Wednesday, September 25, 2013

Bill de Blasio: A Progressive Mayor for All New Yorkers

Jerry KraseBy Jerry Krase


     While I, and other self-confessed “progressives” celebrate the victory of Bill De Blasio in the Democratic Mayoral Primary, we must prepare ourselves for what could be another Democratic Party campaign debacle.

“Dizzy’s a finer diner” is in the heart of De Blasio country (Park Slope, Brooklyn). There, after his victory, I conducted my own hardly reliable survey asking somewhat puzzled and occasionally annoyed early morning patrons to name the last five Democratic Party mayoral candidates. None got even close.  Despite Democratic Party registrants outnumbering Republicans by almost two to one, David Dinkins (1993) and Ruth Messinger (1997) lost to Rudy Giuliani. Then in embarrassing succession Mark Green (2001), Fernando Ferrer (2005), and Bill Thompson (2009) fell victim to Mike Bloomberg. The last election drew one of the lowest turnouts in NYC history (26% of registered voters). This does not bode well for Bill despite his recent endorsement by Centrists Bill and Hill Clinton, as well as Barack Obama.

     Winning means getting people out to the polls to vote for you. Information motivates people to either go or stay away. With the exception of WBAI and Amy Goodman’s “Democracy Now!” on CUNYTV, Gotham’s mass media is owned and operated by the 1% and they are unlikely to trumpet the interests of the rest of us. Most election analysts miss the essence of democracy and many journalists seek attention rather than to better inform the public.

     Even for the best newspaper writers Brooklyn continues to be terra icognita politica. Therefore, it is hard to expect sage commentary and coverage. For example, a recent article accentuated the historical negatives of Mayors from Brooklyn by noting, without naming, the attempted assassination of William J. Gaynor (1910) and the disgrace of William O’Dwyer (1952). Ignored were long-time Brooklyn resident Abe Beame and Brooklyn-born Rudy Giuliani, neither of whom also added much in the way of sheen to the Big Apple. Even without Rudy and Abe the message seemed to be a warning about Bill crossing The Bridge.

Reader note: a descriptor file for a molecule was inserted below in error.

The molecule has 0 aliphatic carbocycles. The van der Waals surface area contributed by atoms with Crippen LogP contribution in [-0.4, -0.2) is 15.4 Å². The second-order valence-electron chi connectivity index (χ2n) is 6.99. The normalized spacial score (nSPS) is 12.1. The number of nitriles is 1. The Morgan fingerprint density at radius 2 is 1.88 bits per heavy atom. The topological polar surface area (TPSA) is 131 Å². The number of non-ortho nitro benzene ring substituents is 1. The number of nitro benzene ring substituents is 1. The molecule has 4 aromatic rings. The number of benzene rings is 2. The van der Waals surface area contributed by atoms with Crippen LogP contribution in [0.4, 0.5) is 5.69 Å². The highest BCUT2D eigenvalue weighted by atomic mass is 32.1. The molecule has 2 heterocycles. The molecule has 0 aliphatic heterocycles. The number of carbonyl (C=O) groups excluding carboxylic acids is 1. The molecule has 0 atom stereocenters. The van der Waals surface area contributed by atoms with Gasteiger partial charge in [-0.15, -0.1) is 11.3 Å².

The worst of the bad news written about De Blasio is proffered almost daily by the New York Post, followed its ugly twin sister the Wall Street Journal, where rabid pundits assure readers that if he’s elected, NYC will look like a scene from your favorite post-apocalyptic movie.  Mine are Will Smith in I am Legion (2007) and Harry Belafonte in a more melancholy The World, the flesh, and the Devil (1959). This reading from the right, explains the Koch and their other brothers money pouring into New York City to finance the Bill as Anti-Christ movement, and Mike’s unfounded fear that Bill’ll  chase away the billionaires who want to re-Occupy Wall Street. Post-primary election commentary on De Blasio ranges from the hardly informed to mostly misinformed, paralleled by the totally irrelevant such as the New York Times equivocations of De Blasio, FDR, Karl Marx, and Bob Marley followed by The Sandanistas.
     At least Bill’s son Dante’s afro has escaped notice for the time being, but is sure to emerge in another guise as November 5 nears. The Daily News finally took some time out from dwelling salaciously on Miley Cyrus’s twerks to investigate the permutations of De Blasio’s appellations, as though his monica choices were as politically motivated as his Manichean choices for spouse and offspring.  I do agree, however that “Wilhelm” is not a good choice for a New York City mayoral aspirant. He also should avoid being seen eating halal middle-eastern street food as that might be seen by Fox News' Bill O'Reilley as support for jihadists.